I think the biggest challenge moving ahead is one less of overreach and more one of the United States staying involved as an important actor in the international community to help – whether it’s forging coalitions or getting others to come along. I do think that with a period of economic challenge, there will be a certain kind of pressure to withdraw.

Wanted to move into some of the country specific issues. What are some of the challenges in Egypt for the U.S. in regards to adjusting policy from a human rights and ethical perspective?

Clearly the U.S. wants to be on the side promoting democracy and an evolution in the Egyptian government that will be positive for human rights and democracy agenda. But I do think that there’s a danger to a lot of Americans to think that it’s actually up to us to deliver that. I think there are things we can do to help create the conditions of positive social change in a country like Egypt, but I think those things are around the margins. I think at the end of the day it’s up to the Egyptians themselves to forge the kind of government that they want.

There has been a lot of criticism of the Obama administration about the effect of the sanctions on Iran. How do you address some of those issues?

That’s a very good question, and I think that’s exactly right. The idea that sanctions are somehow the answer, I think, is somewhat shortsighted. Sanctions are a tool – an important tool of diplomacy – but they are a means, not an end. And frequently sanctions harm sort of the weakest members of the population – the young, the old, the infirm, those on the margins – more than they do the people in power. So I think sanctions are limited and they do have an important role to play in diplomacy signaling displeasure, signaling resolve, helping to forge coalition, and so on; but they are limited. So with regard to policy in Iran generally, there are some things we can do along these lines in terms of creating certain conditions that show our values and show our resolve. But they’re limited in a certain way, and the government of Iran will be up to the Iranians themselves.

Should the U.S. be assisting democracy in Myanmar?

I think it’s a place where we should be helping support our friends, and support the people and the movements that are going in the direction of freedom and democracy and liberty, but it’s not exactly our responsibility. It’s not our sphere of influence; it’s not up to us to manage this transition for the people of Myanmar. But as the world’s great power, that to the extent that we can stand with our friends and offer them support – and not just in words but in deeds as well – I think that’s an important role for a great power like the United States.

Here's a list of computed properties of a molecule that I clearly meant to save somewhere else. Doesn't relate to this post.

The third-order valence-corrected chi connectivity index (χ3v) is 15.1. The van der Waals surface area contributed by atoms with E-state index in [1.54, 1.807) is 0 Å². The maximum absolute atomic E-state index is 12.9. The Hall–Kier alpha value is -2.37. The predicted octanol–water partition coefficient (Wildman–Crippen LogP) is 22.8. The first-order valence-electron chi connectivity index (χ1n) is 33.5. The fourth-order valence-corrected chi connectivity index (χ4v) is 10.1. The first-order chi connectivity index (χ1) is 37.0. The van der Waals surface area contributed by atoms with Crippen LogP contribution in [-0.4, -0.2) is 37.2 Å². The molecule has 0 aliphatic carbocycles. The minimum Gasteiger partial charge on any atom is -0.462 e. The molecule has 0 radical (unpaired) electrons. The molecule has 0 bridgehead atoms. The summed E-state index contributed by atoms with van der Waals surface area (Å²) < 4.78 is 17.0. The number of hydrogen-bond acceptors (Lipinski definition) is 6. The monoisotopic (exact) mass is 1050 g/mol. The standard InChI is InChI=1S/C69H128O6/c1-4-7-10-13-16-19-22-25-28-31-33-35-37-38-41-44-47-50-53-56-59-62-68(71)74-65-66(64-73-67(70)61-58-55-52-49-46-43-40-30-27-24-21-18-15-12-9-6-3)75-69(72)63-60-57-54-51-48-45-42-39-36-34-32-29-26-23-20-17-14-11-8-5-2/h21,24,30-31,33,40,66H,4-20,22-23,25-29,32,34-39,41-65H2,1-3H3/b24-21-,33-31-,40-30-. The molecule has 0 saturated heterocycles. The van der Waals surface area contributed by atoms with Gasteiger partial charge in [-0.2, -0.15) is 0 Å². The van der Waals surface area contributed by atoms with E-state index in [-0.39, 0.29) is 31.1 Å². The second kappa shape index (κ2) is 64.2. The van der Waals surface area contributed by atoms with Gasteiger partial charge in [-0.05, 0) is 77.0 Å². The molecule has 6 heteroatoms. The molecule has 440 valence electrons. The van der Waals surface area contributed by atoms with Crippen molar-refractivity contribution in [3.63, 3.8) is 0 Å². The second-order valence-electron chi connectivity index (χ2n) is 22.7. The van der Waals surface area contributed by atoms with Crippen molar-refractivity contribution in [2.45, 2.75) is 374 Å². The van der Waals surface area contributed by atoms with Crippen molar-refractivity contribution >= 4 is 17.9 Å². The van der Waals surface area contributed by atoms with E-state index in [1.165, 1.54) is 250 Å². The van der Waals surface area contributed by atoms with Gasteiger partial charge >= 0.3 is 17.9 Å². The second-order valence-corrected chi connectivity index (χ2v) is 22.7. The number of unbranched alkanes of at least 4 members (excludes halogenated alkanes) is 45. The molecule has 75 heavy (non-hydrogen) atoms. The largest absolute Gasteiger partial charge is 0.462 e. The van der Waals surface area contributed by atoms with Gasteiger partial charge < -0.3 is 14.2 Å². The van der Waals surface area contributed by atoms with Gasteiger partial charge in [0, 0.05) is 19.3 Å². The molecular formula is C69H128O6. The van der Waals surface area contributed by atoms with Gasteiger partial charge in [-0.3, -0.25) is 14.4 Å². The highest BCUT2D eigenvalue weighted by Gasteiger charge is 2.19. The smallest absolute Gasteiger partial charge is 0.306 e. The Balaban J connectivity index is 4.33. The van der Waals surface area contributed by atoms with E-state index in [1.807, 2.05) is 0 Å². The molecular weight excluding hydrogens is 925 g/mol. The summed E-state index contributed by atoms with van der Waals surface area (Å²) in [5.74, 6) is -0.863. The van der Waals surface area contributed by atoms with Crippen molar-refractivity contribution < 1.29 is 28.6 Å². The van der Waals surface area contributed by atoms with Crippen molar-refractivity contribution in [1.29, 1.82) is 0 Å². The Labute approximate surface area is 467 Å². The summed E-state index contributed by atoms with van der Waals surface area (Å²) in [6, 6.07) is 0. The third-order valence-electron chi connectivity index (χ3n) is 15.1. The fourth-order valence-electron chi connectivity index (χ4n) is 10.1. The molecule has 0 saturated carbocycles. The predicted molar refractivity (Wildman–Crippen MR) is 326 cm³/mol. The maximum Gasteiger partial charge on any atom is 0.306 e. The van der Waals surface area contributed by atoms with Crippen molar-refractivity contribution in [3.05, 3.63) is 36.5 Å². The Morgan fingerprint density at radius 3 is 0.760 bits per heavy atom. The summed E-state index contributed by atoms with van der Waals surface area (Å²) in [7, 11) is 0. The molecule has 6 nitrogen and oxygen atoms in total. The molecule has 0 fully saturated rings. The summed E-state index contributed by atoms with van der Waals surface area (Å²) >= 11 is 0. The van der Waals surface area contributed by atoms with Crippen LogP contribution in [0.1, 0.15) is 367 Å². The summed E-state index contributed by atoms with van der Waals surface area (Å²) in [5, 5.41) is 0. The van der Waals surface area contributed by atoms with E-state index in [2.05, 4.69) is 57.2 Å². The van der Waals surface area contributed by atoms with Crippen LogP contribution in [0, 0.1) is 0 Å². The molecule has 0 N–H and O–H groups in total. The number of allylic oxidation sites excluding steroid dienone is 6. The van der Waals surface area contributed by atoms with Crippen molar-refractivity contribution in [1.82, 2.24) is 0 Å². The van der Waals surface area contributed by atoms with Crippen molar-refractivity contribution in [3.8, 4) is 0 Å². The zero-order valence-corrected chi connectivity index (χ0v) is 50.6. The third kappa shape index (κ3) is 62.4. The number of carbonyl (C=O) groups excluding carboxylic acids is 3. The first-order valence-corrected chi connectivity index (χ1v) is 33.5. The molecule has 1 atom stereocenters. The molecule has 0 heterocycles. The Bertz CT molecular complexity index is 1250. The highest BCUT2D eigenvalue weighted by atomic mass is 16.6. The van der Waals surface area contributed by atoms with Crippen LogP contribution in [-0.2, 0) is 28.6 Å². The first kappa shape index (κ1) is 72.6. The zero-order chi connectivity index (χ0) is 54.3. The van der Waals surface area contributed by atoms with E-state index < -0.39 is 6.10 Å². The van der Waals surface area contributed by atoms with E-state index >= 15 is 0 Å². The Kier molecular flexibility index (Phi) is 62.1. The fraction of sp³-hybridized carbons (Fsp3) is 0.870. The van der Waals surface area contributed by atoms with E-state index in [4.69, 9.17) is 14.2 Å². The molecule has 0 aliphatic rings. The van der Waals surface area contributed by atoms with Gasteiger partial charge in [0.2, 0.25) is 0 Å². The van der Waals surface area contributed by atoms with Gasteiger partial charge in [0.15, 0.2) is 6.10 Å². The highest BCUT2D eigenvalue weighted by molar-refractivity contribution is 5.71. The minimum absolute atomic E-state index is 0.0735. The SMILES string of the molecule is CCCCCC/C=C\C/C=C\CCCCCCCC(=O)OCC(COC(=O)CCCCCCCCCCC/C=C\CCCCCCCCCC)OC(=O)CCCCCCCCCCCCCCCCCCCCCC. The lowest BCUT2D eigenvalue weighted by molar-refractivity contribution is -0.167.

What about human rights concerns in the region?

I mean, its’ very tricky. You can see this when you have a regime that’s in transition; the past – and sometimes the not-so-distant past — is not so attractive, and so it’s a question of when do you deal with people? How do you help to manage a transition in a way? Are there people within that regime that we shouldn’t deal with? And there’s no clear answer to that.

We saw this, by the way, in Libya. The Qaddafi regime was supposedly transitioning, and there were those that got involved with that transition. Some people felt that was not exactly the right thing to do, that the Qaddafi regime by itself was what they had done in the past — you couldn’t deal with them. We should move on to the future. There were others that wanted to work with that regime; it’s now a moot point. But anytime you have an evolution of a regime, there are these questions of how to manage it, and it’s not clear.

What are the ethical points of contention regarding China’s role in Africa?

I don’t think there’s anything that counts as a free investment. In other words, China certainly has interests that they’re pursuing in Africa, and they should be seen that way. And if there are compromises in terms of the human rights and even in terms of some sense of equality, some sense of protection is needed – whether it’s labor, or environment, or their relations with the government.

I think they should be held responsible for that. I know that there’s a sort of an emerging rivalry in terms of the development of the African continent, and I think it’s not only fair, but it’s important to ask questions about what kind of development that we’re seeing there. Is it fair? Is it just? Is it equitable?